connected-2

Connected Districts, Part 2: Prioritizing ed-tech


“Make sure that your infrastructure is bullet proof,” he said. “Solicit and endorse the voices of the teachers and the students, and, at times, go slow to go fast.”

One final, but critical, step to becoming a connected school is to “align technology goals and resources with learning objectives,” he said.

Presentation technology to boost engagement

The Alachua County Public Schools in Gainesville, Fla., began using interactive projectors to reach students and boost engagement in new ways.

Classroom teachers use the EPSON BrightLink 455Wi and 485Wi to deliver content-rich materials and lessons to students. At all levels, but particularly at the elementary level, students are excited to use the technology, thus boosting engagement, said Robert Horter, a district technology coach.

“Teachers use the projectors for math and reading stations,” Horter said. “Student groups go to the board during math stations to play online games selected through PortaPortal, working together with the two pens. The same is true of reading stations, where teacher’s link websites before class and students can practice skills without direct teacher guidance.”

Teachers use the projectors to stream and display content from partners such as Discovery Education, and student collaboration has increased as students are encouraged to collaborate and discuss content displayed so that all students are connected and able to participate in discussions and debates.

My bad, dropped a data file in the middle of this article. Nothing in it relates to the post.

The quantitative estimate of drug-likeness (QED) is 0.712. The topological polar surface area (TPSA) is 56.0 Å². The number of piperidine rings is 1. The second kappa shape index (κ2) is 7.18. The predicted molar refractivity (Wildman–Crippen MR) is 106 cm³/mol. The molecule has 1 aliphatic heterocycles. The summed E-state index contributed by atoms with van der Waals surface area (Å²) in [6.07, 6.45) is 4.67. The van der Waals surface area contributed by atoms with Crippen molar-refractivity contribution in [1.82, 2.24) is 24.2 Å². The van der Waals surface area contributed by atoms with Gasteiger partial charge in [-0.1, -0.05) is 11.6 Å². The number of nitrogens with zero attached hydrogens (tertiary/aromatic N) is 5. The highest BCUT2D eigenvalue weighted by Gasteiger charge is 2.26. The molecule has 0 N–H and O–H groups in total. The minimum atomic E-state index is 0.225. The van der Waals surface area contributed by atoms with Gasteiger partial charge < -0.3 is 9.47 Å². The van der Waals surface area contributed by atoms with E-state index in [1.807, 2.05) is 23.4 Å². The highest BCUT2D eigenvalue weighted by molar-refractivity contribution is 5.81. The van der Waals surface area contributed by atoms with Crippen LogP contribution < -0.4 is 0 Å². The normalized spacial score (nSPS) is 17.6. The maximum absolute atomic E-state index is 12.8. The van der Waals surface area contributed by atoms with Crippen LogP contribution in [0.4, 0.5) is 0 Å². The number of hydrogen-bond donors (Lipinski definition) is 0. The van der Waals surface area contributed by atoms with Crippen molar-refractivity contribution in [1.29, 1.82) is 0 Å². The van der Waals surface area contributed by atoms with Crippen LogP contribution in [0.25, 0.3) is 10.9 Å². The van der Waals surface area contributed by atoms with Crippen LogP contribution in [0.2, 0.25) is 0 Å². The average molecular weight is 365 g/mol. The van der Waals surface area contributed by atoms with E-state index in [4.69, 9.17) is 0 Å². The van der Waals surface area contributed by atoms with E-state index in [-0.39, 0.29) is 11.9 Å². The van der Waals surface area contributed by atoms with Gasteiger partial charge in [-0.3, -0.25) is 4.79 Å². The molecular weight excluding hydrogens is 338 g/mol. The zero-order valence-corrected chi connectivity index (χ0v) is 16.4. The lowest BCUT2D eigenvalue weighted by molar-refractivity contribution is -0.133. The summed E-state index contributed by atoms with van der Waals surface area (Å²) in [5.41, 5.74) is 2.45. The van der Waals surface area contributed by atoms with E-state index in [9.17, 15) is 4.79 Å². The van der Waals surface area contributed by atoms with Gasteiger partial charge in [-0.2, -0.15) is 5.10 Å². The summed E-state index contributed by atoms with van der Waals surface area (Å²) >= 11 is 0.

A one-to-one iPad initiative was deployed in one of the district’s elementary schools fifth grade classes, and students participate in internet safety training.

Professional development is an essential part of supporting any technology initiative, and all teachers in the district have participated in professional development that accompanies the digital content and digital tools in classrooms.

One of the district’s biggest challenges has been helping teachers adjust to and accept change in the classroom.

“That was initially a big change for teachers, but the upgrade in technology was well worth it,” Horter said.

It is most important for administrators and teachers to remember that “technology is a great tool to enhance teaching and learning,” but that it is only a tool, Horter said. Teachers must know how to use it, be comfortable with it, but should strive to focus on excellent content and teaching practices.

Laura Ascione

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